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Magneto Grounding check & Engine idle check during run up.

Asked by: 973 views Aircraft Systems, Commercial Pilot, Flight Instructor, General Aviation, Private Pilot, Student Pilot

Hi everyone,

In our school, in the shut down checklist we instantaneously turn the key from both to off and back to both to check 'grounding' of the magneto. I am not sure why we do this but all I know is that there is a p-lead wire on primary coil that runs back to cockpit.

Secondly, after the run-up check, we pull the throttle  all the way idle and make sure RPM does not drop below 675RPM, do you know where does this number come from and why?

Lastly, how does high manifold pressure on engine can cause detonation?

 

Steve

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1 Answers



  1. Kris Kortokrax on Jun 03, 2016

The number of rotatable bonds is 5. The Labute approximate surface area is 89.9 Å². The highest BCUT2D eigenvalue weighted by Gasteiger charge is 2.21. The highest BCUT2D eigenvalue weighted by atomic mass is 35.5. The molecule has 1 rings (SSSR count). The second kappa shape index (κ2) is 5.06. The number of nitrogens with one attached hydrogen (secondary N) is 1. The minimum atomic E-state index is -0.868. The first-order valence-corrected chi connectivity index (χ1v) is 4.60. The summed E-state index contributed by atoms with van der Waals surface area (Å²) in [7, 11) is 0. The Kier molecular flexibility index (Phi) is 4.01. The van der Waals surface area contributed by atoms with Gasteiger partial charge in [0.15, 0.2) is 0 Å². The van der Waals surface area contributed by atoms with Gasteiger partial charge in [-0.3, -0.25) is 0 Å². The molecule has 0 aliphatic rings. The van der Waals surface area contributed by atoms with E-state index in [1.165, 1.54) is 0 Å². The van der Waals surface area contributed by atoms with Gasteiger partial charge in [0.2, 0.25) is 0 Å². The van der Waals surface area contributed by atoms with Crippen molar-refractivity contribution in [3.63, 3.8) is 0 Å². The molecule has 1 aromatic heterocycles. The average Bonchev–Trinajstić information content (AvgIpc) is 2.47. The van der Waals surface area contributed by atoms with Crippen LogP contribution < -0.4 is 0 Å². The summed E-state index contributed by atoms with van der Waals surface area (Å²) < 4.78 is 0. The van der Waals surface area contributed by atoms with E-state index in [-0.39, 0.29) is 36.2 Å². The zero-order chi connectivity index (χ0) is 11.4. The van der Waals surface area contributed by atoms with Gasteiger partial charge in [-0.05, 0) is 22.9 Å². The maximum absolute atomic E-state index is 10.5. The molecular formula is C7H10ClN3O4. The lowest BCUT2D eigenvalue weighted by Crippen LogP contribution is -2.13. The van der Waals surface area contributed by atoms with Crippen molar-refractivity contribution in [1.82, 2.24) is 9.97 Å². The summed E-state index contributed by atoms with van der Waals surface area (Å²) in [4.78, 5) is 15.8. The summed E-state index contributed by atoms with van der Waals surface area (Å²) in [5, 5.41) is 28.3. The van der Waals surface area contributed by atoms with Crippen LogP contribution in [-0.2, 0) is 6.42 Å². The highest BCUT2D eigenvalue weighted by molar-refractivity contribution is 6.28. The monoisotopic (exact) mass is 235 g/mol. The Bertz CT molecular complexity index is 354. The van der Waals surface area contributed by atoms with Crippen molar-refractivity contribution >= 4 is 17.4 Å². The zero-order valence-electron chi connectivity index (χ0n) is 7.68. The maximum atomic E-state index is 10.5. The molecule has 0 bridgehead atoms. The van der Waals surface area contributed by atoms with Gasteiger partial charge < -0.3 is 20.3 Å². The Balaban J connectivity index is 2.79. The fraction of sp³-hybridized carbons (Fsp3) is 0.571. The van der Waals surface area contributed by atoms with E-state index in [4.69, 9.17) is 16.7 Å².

If you turn the mag switch to OFF and the engine does not die, then you have at least one P lead wire broken or a bad switch. Turning the switch to OFF grounds the magnetos and prevents them from creating a spark.

    The idle check (which should be done with carb heat on because of lower RPM) is to assure you that if you pull the throttle back in flight to simulate an engine failure or to perform a stall, for example, that your engine will not quit.

    Download a copy of the Pilot’s Handbook of Aeronautical Knowledge. Detonation is discussed on page 6-19. High manifold pressure, in and of itself, does not cause detonation, it is high manifold pressure coupled with a low RPM setting on the prop. This has led to the Old Wive’s Tale that one should not run an engine “over square”.

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